I don’t know what you are talking about. With an oath, I don’t know the man.  Calling down curses, I don’t know the man.

Now I’m sympathetic to Peter, we all do dumb things, but here Peters mistake is noted down for millions of Christians to read over 2 Millennia.  It’s tough justice.  What did Peter do?  He wept bitterly, but didn’t abandon Jesus.  Later he is able to be restored.  Why did Peter deny knowing Jesus?  Why the turnaround from his earlier boast.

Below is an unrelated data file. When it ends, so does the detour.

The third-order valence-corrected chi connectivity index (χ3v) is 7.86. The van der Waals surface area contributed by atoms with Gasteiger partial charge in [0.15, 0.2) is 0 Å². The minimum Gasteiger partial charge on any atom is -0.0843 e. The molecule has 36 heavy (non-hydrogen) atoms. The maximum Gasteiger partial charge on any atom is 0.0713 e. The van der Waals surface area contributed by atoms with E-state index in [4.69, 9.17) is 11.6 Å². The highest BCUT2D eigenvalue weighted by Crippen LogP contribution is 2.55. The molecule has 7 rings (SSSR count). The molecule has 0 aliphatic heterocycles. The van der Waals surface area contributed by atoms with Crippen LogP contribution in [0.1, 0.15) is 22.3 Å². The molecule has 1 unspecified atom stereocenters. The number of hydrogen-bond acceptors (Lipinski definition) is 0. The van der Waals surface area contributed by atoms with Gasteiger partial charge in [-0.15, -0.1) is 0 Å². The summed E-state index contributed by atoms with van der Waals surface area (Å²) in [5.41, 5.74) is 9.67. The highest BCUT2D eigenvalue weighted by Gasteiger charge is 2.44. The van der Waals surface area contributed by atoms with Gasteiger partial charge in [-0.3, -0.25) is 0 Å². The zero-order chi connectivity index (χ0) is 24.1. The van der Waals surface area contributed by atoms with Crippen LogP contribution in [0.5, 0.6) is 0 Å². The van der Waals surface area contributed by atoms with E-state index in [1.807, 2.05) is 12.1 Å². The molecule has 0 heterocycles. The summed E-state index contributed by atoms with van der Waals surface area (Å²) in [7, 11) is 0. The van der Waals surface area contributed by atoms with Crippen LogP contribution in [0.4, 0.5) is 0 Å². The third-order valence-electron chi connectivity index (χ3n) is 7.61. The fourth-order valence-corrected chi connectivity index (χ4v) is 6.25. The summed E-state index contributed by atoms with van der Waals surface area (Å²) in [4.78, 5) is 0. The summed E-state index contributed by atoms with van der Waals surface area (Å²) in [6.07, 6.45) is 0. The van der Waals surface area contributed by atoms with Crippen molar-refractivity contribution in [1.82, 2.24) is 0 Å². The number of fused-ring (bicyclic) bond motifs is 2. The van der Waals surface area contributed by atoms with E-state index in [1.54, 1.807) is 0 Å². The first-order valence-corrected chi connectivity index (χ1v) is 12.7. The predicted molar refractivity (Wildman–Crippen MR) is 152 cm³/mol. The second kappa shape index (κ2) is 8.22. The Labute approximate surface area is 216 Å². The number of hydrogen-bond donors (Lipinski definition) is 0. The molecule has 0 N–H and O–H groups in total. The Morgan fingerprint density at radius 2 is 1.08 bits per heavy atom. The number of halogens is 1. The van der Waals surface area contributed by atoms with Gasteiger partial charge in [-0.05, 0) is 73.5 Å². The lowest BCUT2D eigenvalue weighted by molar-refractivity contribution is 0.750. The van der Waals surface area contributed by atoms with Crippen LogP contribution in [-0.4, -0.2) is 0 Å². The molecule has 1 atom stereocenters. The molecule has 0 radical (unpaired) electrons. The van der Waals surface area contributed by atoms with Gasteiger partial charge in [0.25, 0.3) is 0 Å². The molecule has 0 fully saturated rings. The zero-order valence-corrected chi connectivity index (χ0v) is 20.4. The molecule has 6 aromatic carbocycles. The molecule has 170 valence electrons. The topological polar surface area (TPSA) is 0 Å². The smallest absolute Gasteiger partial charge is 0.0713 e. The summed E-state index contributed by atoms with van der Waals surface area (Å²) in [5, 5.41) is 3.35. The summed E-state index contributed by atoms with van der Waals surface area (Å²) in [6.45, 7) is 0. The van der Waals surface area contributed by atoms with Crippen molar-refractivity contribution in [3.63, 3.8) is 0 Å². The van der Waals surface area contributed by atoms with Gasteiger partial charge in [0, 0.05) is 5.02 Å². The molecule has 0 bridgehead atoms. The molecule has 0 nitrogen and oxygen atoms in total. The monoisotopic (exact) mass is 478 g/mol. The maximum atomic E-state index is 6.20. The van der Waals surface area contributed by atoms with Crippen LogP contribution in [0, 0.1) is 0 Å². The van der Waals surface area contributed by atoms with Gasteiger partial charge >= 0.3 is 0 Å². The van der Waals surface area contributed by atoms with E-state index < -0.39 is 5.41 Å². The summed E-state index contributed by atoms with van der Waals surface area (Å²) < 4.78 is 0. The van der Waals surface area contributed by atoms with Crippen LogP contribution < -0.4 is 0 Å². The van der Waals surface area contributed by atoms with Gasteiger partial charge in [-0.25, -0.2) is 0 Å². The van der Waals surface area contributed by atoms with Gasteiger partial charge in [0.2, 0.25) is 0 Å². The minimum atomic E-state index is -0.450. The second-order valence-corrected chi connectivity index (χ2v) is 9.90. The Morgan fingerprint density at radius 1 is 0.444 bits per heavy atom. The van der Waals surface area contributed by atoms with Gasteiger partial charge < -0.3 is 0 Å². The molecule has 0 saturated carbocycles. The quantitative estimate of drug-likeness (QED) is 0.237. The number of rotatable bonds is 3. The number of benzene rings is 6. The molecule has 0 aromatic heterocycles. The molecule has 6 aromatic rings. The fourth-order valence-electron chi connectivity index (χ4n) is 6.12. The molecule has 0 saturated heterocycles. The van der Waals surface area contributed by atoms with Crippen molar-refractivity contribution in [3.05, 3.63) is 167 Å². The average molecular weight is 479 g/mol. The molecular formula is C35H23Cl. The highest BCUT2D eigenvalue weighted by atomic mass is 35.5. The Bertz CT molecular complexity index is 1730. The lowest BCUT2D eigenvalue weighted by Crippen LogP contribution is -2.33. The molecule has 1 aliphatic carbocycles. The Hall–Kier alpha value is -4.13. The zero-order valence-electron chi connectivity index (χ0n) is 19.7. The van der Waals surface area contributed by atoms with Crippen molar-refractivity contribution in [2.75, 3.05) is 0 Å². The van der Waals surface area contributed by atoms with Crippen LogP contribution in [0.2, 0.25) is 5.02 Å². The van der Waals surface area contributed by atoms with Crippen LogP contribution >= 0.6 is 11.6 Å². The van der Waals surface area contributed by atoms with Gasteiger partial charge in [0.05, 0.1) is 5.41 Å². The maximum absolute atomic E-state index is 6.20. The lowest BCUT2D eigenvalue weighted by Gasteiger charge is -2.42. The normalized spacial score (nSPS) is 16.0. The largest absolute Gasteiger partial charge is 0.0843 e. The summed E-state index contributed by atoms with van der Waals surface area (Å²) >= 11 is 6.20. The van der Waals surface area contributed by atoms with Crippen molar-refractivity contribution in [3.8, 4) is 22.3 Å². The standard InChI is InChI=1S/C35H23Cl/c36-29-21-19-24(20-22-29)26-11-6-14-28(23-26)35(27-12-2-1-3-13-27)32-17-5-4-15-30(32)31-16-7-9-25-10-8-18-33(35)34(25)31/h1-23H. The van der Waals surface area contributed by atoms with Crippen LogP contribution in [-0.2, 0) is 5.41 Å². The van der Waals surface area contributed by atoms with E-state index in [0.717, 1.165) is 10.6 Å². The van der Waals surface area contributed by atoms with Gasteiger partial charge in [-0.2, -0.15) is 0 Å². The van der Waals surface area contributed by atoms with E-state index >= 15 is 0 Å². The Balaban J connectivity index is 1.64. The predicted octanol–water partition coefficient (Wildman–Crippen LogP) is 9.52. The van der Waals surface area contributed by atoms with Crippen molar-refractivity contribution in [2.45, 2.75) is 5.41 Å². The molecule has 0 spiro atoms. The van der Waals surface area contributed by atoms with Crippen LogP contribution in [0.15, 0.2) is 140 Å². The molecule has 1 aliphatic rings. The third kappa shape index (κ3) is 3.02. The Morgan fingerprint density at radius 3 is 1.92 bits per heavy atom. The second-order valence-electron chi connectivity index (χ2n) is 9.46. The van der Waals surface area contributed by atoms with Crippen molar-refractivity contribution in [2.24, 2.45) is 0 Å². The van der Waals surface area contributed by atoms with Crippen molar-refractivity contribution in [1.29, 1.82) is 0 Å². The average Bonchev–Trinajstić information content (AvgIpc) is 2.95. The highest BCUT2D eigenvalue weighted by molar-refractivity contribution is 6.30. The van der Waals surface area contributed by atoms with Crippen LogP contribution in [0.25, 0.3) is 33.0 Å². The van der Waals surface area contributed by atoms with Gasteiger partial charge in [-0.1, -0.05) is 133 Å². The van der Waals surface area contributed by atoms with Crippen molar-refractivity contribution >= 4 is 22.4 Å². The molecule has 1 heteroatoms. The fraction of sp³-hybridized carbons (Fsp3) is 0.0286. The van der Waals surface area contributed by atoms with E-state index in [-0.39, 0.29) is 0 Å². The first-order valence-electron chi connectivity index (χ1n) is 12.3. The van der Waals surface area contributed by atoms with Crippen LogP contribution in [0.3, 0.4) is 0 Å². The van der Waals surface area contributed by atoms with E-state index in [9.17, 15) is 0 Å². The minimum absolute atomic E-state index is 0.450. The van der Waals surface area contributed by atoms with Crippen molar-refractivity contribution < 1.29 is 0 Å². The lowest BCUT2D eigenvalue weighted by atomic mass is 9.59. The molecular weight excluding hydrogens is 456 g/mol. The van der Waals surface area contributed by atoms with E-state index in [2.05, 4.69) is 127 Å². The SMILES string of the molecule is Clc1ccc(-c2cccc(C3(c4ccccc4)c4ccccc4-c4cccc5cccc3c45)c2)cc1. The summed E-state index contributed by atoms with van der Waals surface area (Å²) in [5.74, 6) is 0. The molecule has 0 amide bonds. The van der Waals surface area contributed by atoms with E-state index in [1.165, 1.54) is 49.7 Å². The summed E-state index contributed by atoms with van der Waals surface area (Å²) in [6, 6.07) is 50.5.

Fear, I think the primary emotion that Peter must have been feeling was fear, he was afraid perhaps of being arrested also, he may have had a legitimate fear for his life.  Confusion – what was Jesus doing, why was he arrested?  ‘I don’t know the man anymore.’  I’m not suggesting that’s what he said, but perhaps it was what he was thinking.  What’s Jesus up to? I don’t know what he’s doing.  And thirdly alone, Peter was alone with no Christian support.  We were designed to live in Christian community – but ultimately for everyone of us there comes a day when we need to make our stand on our own.  We all know that day comes when our kids leave home and they need to choose what they will stand up for.  And sometimes we have to stand up for them, when they bring home a partner that we aren’t so sure about.  You don’t have to agree with their lifestyle choices – but you do have to stand beside them.  I have only ever seen pain caused by parents who disown their children.